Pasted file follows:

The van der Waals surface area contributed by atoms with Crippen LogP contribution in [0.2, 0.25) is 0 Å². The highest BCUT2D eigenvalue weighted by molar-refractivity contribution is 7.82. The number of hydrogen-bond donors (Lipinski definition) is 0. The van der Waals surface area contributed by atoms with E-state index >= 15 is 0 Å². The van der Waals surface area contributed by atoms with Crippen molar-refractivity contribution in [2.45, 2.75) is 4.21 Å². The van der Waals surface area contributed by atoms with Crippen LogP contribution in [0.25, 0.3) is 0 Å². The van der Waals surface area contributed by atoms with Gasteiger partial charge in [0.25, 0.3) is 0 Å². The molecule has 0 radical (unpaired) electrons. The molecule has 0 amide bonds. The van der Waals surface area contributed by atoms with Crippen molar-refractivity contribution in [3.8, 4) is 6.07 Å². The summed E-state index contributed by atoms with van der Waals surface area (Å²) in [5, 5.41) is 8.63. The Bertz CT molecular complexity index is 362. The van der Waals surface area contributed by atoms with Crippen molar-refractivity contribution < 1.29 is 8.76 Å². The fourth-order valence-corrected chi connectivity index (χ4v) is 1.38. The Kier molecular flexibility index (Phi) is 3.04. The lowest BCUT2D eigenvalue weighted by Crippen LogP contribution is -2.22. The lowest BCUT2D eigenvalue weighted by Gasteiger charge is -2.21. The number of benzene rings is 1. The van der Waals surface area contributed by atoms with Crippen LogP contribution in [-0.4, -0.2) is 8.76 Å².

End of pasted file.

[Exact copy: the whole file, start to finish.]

The van der Waals surface area contributed by atoms with Crippen LogP contribution in [0.2, 0.25) is 0 Å². The highest BCUT2D eigenvalue weighted by molar-refractivity contribution is 7.82. The number of hydrogen-bond donors (Lipinski definition) is 0. The van der Waals surface area contributed by atoms with E-state index >= 15 is 0 Å². The van der Waals surface area contributed by atoms with Crippen molar-refractivity contribution in [2.45, 2.75) is 4.21 Å². The van der Waals surface area contributed by atoms with Crippen LogP contribution in [0.25, 0.3) is 0 Å². The van der Waals surface area contributed by atoms with Gasteiger partial charge in [0.25, 0.3) is 0 Å². The molecule has 0 radical (unpaired) electrons. The molecule has 0 amide bonds. The van der Waals surface area contributed by atoms with Crippen molar-refractivity contribution in [3.8, 4) is 6.07 Å². The summed E-state index contributed by atoms with van der Waals surface area (Å²) in [5, 5.41) is 8.63. The Bertz CT molecular complexity index is 362. The van der Waals surface area contributed by atoms with Crippen molar-refractivity contribution < 1.29 is 8.76 Å². The fourth-order valence-corrected chi connectivity index (χ4v) is 1.38. The Kier molecular flexibility index (Phi) is 3.04. The lowest BCUT2D eigenvalue weighted by Crippen LogP contribution is -2.22. The lowest BCUT2D eigenvalue weighted by Gasteiger charge is -2.21. The number of benzene rings is 1. The van der Waals surface area contributed by atoms with Crippen LogP contribution in [-0.4, -0.2) is 8.76 Å².